Price says he's reimbursing costs for his private flights (copy)

Former Health and Human Services Secretary Tom Price speaks during a National Foundation for Infectious Diseases news conference Sept. 28 in Washington.

Pablo Martinez Monsivais/Associated Press

Chuck Grassley is consistently conservative — something we appreciate.

The longtime Republican senator from Iowa doesn’t seem to care whether it’s a Republican or a Democrat involved in fleecing the American people. When there’s waste, fraud or abuse involved, Grassley demands answers.

That’s a far cry from the conservatives in the Trump administration who apparently thought chartering planes or flying on military jets at taxpayer expense is truly serving the public.

Grassley, who chairs the Senate Judiciary Committee, is asking the Trump administration to ban such flights.

He wants to know “what steps the administration has taken to ensure that Cabinet secretaries use the most fiscally responsible travel in accordance with the public trust they hold and the spirit and the letter of all laws, regulations, and policies that apply.”

And now Tom Price’s belief that there’s only one way to fly in style has cost him his job. President Donald Trump’s health secretary resigned Friday, after his costly travel triggered investigations that overshadowed the administration’s agenda and angered his boss. Price’s regrets and partial repayment couldn’t save his job.

Let that be a wake-up call to budget-cutting Cabinet members who think it’s just fine to waste tens of thousands of dollars because they’d like to spend the night at home, take a trip to the Virgin Islands or have a private flight for a honeymoon — citing the need for secure communications, no doubt.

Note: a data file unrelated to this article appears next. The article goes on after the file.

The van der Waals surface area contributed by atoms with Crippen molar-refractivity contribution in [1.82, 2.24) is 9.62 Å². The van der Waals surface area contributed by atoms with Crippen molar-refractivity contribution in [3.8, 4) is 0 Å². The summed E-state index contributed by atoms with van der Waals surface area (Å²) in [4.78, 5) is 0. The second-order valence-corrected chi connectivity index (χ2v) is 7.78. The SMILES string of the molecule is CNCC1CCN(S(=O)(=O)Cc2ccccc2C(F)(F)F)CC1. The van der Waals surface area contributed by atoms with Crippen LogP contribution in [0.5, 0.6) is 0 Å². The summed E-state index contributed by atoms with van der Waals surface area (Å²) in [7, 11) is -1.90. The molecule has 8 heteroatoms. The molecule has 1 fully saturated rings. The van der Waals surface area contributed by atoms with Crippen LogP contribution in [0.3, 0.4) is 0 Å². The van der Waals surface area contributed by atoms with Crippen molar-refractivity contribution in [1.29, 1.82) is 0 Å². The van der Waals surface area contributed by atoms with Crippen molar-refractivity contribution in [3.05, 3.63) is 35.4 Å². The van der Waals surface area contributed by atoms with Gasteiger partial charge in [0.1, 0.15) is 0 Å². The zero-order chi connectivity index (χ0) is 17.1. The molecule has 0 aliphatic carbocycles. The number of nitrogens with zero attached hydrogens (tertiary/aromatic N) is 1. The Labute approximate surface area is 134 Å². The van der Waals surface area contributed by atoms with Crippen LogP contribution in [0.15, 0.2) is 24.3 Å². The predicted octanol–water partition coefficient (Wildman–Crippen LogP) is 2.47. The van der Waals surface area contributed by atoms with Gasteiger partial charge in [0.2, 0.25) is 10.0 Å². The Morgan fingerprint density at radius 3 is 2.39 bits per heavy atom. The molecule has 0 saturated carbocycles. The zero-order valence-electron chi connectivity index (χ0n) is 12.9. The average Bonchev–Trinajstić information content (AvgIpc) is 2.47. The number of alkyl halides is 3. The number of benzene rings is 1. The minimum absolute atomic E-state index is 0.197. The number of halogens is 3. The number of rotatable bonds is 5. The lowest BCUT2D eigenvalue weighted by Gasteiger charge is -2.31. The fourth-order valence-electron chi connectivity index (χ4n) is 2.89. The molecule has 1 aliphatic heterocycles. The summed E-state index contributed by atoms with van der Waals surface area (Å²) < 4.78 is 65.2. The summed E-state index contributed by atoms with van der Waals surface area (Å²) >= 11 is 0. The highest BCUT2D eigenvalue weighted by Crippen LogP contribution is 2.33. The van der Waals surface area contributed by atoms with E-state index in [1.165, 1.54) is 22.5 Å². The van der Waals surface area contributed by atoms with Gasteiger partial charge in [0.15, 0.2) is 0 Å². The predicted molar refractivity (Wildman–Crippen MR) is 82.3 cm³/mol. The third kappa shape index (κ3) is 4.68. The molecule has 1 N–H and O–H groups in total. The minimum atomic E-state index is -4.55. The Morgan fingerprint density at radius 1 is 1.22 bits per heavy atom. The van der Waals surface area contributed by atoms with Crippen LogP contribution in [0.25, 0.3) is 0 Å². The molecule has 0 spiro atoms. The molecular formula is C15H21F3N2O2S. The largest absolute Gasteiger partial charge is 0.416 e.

According to Politico, Price had taken at least 26 charter flights — many of them between big cities that were connected by dozens of low-cost commercial flights — at a cost to taxpayers of more than $400,000. That’s nearly half a million dollars in just eight months. Price made a big show of reimbursing the federal taxpayers more than $51,000 for his seat on private jets. But what about the other seats — for staff and for security?

And what did his spokesperson say about it?

“This is Secretary Price, getting outside of D.C., making sure he is connected with the real American people,” said Charmaine Yoest, his assistant secretary for public affairs.

Gosh, we’re honored that a Cabinet secretary would go to such trouble to get outside of D.C. at an exorbitant cost to let us know how much he cares.

Government auditors also are looking at the travel charged to taxpayers by Treasury Secretary Steve Mnuchin, Interior Secretary Ryan Zinke and EPA Administrator Scott Pruitt.

With all the talk about cutting entitlements, we have Cabinet members who believe they’re entitled to fly in style at a much higher cost to taxpayers.

Let’s hope Grassley’s continued attention can help end this wasteful practice. Soaking taxpayers in the name of public service is shameful.